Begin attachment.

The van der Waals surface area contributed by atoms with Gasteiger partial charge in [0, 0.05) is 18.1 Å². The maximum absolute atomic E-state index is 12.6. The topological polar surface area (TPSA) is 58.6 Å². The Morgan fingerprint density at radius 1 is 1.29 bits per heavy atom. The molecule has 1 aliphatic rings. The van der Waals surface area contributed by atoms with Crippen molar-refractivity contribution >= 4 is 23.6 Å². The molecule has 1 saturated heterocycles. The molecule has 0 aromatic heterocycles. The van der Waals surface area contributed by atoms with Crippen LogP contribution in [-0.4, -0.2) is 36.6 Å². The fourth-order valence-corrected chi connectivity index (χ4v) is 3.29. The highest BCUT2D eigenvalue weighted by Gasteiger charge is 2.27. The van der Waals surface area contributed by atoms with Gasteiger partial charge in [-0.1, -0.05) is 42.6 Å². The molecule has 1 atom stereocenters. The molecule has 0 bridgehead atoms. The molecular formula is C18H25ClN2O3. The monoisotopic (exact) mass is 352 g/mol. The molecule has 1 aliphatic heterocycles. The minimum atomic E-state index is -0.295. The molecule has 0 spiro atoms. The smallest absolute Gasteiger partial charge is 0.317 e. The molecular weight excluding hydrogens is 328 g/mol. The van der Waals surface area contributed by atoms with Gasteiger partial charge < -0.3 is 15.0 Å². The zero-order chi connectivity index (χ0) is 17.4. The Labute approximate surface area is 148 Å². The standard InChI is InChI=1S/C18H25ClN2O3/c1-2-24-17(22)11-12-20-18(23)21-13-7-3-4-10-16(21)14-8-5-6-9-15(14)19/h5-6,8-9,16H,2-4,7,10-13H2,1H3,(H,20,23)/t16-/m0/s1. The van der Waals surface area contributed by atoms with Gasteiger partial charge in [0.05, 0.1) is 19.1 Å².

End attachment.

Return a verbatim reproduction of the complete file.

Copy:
The van der Waals surface area contributed by atoms with Gasteiger partial charge in [0, 0.05) is 18.1 Å². The maximum absolute atomic E-state index is 12.6. The topological polar surface area (TPSA) is 58.6 Å². The Morgan fingerprint density at radius 1 is 1.29 bits per heavy atom. The molecule has 1 aliphatic rings. The van der Waals surface area contributed by atoms with Crippen molar-refractivity contribution >= 4 is 23.6 Å². The molecule has 1 saturated heterocycles. The molecule has 0 aromatic heterocycles. The van der Waals surface area contributed by atoms with Crippen LogP contribution in [-0.4, -0.2) is 36.6 Å². The fourth-order valence-corrected chi connectivity index (χ4v) is 3.29. The highest BCUT2D eigenvalue weighted by Gasteiger charge is 2.27. The van der Waals surface area contributed by atoms with Gasteiger partial charge in [-0.1, -0.05) is 42.6 Å². The molecule has 1 atom stereocenters. The molecule has 0 bridgehead atoms. The molecular formula is C18H25ClN2O3. The monoisotopic (exact) mass is 352 g/mol. The molecule has 1 aliphatic heterocycles. The minimum atomic E-state index is -0.295. The molecule has 0 spiro atoms. The smallest absolute Gasteiger partial charge is 0.317 e. The molecular weight excluding hydrogens is 328 g/mol. The van der Waals surface area contributed by atoms with Gasteiger partial charge < -0.3 is 15.0 Å². The zero-order chi connectivity index (χ0) is 17.4. The Labute approximate surface area is 148 Å². The standard InChI is InChI=1S/C18H25ClN2O3/c1-2-24-17(22)11-12-20-18(23)21-13-7-3-4-10-16(21)14-8-5-6-9-15(14)19/h5-6,8-9,16H,2-4,7,10-13H2,1H3,(H,20,23)/t16-/m0/s1. The van der Waals surface area contributed by atoms with Gasteiger partial charge in [0.05, 0.1) is 19.1 Å².